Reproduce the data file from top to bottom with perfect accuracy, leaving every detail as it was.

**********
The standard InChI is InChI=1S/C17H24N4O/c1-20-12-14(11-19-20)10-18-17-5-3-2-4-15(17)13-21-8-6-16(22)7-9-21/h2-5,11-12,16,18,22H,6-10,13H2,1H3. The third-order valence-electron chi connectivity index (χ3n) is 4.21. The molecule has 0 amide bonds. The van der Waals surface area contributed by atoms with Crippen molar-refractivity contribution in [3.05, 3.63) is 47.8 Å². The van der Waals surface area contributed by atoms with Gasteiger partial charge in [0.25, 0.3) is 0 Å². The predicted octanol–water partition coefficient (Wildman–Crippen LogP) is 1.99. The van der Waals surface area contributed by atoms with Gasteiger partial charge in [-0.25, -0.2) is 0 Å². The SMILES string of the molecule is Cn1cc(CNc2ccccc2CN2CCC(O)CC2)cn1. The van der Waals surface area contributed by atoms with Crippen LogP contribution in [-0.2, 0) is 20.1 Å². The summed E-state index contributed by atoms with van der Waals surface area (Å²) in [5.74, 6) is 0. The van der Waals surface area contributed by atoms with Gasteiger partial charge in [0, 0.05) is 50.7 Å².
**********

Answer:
The standard InChI is InChI=1S/C17H24N4O/c1-20-12-14(11-19-20)10-18-17-5-3-2-4-15(17)13-21-8-6-16(22)7-9-21/h2-5,11-12,16,18,22H,6-10,13H2,1H3. The third-order valence-electron chi connectivity index (χ3n) is 4.21. The molecule has 0 amide bonds. The van der Waals surface area contributed by atoms with Crippen molar-refractivity contribution in [3.05, 3.63) is 47.8 Å². The van der Waals surface area contributed by atoms with Gasteiger partial charge in [0.25, 0.3) is 0 Å². The predicted octanol–water partition coefficient (Wildman–Crippen LogP) is 1.99. The van der Waals surface area contributed by atoms with Gasteiger partial charge in [-0.25, -0.2) is 0 Å². The SMILES string of the molecule is Cn1cc(CNc2ccccc2CN2CCC(O)CC2)cn1. The van der Waals surface area contributed by atoms with Crippen LogP contribution in [-0.2, 0) is 20.1 Å². The summed E-state index contributed by atoms with van der Waals surface area (Å²) in [5.74, 6) is 0. The van der Waals surface area contributed by atoms with Gasteiger partial charge in [0, 0.05) is 50.7 Å².